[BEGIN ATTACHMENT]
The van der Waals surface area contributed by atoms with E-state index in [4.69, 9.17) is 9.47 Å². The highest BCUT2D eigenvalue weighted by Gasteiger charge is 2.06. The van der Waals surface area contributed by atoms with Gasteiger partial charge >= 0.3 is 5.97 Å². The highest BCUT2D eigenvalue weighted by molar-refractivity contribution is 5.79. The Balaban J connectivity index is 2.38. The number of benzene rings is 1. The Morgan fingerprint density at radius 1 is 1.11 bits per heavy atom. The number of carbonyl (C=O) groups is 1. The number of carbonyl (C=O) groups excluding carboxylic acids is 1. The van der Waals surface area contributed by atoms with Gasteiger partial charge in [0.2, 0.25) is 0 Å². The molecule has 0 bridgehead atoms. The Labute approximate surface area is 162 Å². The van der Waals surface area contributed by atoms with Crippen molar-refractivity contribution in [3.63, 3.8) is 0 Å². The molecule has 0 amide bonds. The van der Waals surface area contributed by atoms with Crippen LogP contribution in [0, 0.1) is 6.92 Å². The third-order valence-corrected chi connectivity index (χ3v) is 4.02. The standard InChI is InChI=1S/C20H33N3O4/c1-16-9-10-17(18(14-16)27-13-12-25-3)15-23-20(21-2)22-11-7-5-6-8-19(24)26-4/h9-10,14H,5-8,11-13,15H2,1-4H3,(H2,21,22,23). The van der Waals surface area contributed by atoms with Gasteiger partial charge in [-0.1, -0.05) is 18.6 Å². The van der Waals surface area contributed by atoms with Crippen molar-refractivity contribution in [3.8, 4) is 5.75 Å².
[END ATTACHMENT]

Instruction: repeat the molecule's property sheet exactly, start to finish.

The van der Waals surface area contributed by atoms with E-state index in [4.69, 9.17) is 9.47 Å². The highest BCUT2D eigenvalue weighted by Gasteiger charge is 2.06. The van der Waals surface area contributed by atoms with Gasteiger partial charge >= 0.3 is 5.97 Å². The highest BCUT2D eigenvalue weighted by molar-refractivity contribution is 5.79. The Balaban J connectivity index is 2.38. The number of benzene rings is 1. The Morgan fingerprint density at radius 1 is 1.11 bits per heavy atom. The number of carbonyl (C=O) groups is 1. The number of carbonyl (C=O) groups excluding carboxylic acids is 1. The van der Waals surface area contributed by atoms with Gasteiger partial charge in [0.2, 0.25) is 0 Å². The molecule has 0 bridgehead atoms. The Labute approximate surface area is 162 Å². The van der Waals surface area contributed by atoms with Crippen molar-refractivity contribution in [3.63, 3.8) is 0 Å². The molecule has 0 amide bonds. The van der Waals surface area contributed by atoms with Crippen LogP contribution in [0, 0.1) is 6.92 Å². The third-order valence-corrected chi connectivity index (χ3v) is 4.02. The standard InChI is InChI=1S/C20H33N3O4/c1-16-9-10-17(18(14-16)27-13-12-25-3)15-23-20(21-2)22-11-7-5-6-8-19(24)26-4/h9-10,14H,5-8,11-13,15H2,1-4H3,(H2,21,22,23). The van der Waals surface area contributed by atoms with Gasteiger partial charge in [-0.1, -0.05) is 18.6 Å². The van der Waals surface area contributed by atoms with Crippen molar-refractivity contribution in [3.8, 4) is 5.75 Å².